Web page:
Ensemble Ibis fetes León, music from the Americas

By George Grella

Shaun Crouch conducted Ensemble Ibis in a livestream concert Saturday night at Gusman Concert Hall.

Tania León has been an active and important modern composer for decades, not as famous in relative public terms as the likes of John Adams, nor catching any fleeting, fashionable zeitgeist like Mason Bates. She’s just been writing good music, and there was a sense this year when the Pulitzer committee awarded her the composition prize for her orchestral piece Stride, that it was as much for her body of work than single piece.

Saturday night, the University of Miami Frost School of Music’s Ensemble Ibis, directed by Shawn Crouch, gave an in-person and remote-streaming audience a small taste of León’s ideas, values, and place in the concert world. León is the Frost 2021 Distinguished Composer-in-Residence, and in the Maurice Gusman Concert Hall, Ibis played her chamber ensemble work, Indígena and the bassoon and piano duet Pinceladas, surrounding it with works from Marcos Balter, Keiko Devaux, and Roberto Sierra.

Above and beyond León’s presence, the concert had a theme of “Music From the Americas.” That’s an enormous and rewardingly complex topic, impossible to outline in just five pieces. However, the program did offer an alternative view of what classical music from Latin America can be, outside of the type of clichés that audiences might be familiar with from composers such as Copland and Bernstein. León’s music is a window into the true nature of this world.

Indígena was first up. This was also the earliest piece on the program, dated 1997. In several concentrated tableaus, the music explores a kaleidoscope of extroverted moods, mixing dance ideas with post-Stravinsky rhythms, phrases alternating between plunging angularity and lyricism, especially through a prominent trumpet solo, played by Giulia Rath. Unfortunately, the essence and energy of the music never came out in this sluggish performance. The ensemble seemed to be thinking between each note, with no quickness of flow of events, no expression of the spirit of the music.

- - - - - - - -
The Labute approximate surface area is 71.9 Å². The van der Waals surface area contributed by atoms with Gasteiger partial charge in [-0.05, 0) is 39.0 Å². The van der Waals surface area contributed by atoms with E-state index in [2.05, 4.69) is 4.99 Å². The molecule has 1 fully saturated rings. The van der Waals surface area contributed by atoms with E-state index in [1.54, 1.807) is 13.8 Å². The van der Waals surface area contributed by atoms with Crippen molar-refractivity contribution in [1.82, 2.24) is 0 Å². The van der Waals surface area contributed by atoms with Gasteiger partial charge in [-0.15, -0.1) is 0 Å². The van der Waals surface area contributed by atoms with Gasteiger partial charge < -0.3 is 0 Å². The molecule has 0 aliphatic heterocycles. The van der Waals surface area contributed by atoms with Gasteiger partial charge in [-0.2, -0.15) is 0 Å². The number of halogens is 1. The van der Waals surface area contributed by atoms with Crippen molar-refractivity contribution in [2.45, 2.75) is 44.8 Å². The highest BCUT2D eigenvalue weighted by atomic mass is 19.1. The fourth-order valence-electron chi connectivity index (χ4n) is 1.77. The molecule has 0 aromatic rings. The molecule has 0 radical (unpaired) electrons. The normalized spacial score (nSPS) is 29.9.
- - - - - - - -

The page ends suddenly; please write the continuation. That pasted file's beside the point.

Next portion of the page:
After this, the concert began to present itself in earnest. The program replaced the standard notes with short introductions from the stage by assistant professor of musicology Dr. Marysol Quevedo, and prerecorded videos in which some of the composers discussed their works. This is still innovative and uncommon, and is always an engaging way to bring the music to the audience, and should be done more often. The only archaic practice that Ibis held onto was putting an intermission in between the first three pieces and last two. Since none of these were long works, the break interrupted the flow and energy of the concert.

Balter’s Memoria for solo cello, played by Kyle Pearl, was next. This was when the concert felt like it really began, with the shaky opening performance and on-stage introductions over with. Built around extended bowing techniques, like harmonics and heavy pressure, the sound of the piece is contemporary but the basics are classic—it’s variation form expressed through timbre, sustained notes transmuted through the possibilities of the cello. Pearl’s performance was expert—he didn’t just manage the technique but played the music through one long line of gripping and beautiful expression.

Graduate student conductor Aden Brooks came out to lead the ensemble in Devaux’s Ebb. This made a satisfying aesthetic connection with Memoria. If the former piece was about how one long line could be varied and parsed, Ebb was about literal waves of sound pressing out toward the listener and then receding. In contrast to the opener, Ibis seemed comfortable with the evocative, and often stimulatingly disorienting waves of sound, coming in sometimes woozy pulses. The music was abstract, but the drama felt concrete.

With Melanie Ferrabone playing bassoon and Audrey Puschinsky at the piano, León’s Pinceladas was much more successful than Indígena. Both musicians played with the litheness and attention to rhythmic accents that the music demands, Through this one could hear the composer’s core ideas, a creative wrestling among fragments of popular rhythms, melodies, and harmonies, and a more abstracted structure that sieves formal ideas through generous open spaces. León is one of the few composers who can convincingly sound traditional and modernist, popular and abstract.

Sierra is another. His chamber piece Cuentos wrapped up the concert. It’s his own friendly, but serious, response to misconceptions about Latin music conveyed through the likes of Bernstein’s “Mambo” (not that Bernstein is bad, but that there’s so much more to the story). What Cuentos does beautifully is deliver the story garbed in provocative gestures that come out of Debussy, Stravinsky, and even Berio. With Crouch again conducting, this was another fine performance, alert and energetic, the musicians confident in Sierra’s beguiling structures and relishing the wonderful colors in his music.

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Sun Oct 10, 2021
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